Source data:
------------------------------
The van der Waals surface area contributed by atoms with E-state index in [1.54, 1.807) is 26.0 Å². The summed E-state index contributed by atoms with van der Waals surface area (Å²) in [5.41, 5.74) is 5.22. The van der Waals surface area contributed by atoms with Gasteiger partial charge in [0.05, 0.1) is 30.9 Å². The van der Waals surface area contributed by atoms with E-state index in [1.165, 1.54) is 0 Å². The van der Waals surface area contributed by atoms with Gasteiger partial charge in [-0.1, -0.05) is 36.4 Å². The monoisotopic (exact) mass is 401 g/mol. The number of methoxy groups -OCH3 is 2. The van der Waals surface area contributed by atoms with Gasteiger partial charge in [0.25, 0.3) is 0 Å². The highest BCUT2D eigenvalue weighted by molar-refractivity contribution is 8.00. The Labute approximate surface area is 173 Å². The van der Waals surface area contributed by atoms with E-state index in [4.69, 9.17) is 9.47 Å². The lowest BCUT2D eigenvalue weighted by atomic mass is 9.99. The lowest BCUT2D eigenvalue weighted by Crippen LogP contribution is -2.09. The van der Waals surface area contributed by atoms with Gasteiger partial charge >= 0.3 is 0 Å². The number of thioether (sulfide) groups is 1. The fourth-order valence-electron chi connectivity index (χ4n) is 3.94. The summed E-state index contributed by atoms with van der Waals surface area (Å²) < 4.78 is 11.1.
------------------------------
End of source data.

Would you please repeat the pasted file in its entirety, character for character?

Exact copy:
The van der Waals surface area contributed by atoms with E-state index in [1.54, 1.807) is 26.0 Å². The summed E-state index contributed by atoms with van der Waals surface area (Å²) in [5.41, 5.74) is 5.22. The van der Waals surface area contributed by atoms with Gasteiger partial charge in [0.05, 0.1) is 30.9 Å². The van der Waals surface area contributed by atoms with E-state index in [1.165, 1.54) is 0 Å². The van der Waals surface area contributed by atoms with Gasteiger partial charge in [-0.1, -0.05) is 36.4 Å². The monoisotopic (exact) mass is 401 g/mol. The number of methoxy groups -OCH3 is 2. The van der Waals surface area contributed by atoms with Gasteiger partial charge in [0.25, 0.3) is 0 Å². The highest BCUT2D eigenvalue weighted by molar-refractivity contribution is 8.00. The Labute approximate surface area is 173 Å². The van der Waals surface area contributed by atoms with E-state index in [4.69, 9.17) is 9.47 Å². The lowest BCUT2D eigenvalue weighted by atomic mass is 9.99. The lowest BCUT2D eigenvalue weighted by Crippen LogP contribution is -2.09. The van der Waals surface area contributed by atoms with Gasteiger partial charge >= 0.3 is 0 Å². The number of thioether (sulfide) groups is 1. The fourth-order valence-electron chi connectivity index (χ4n) is 3.94. The summed E-state index contributed by atoms with van der Waals surface area (Å²) < 4.78 is 11.1.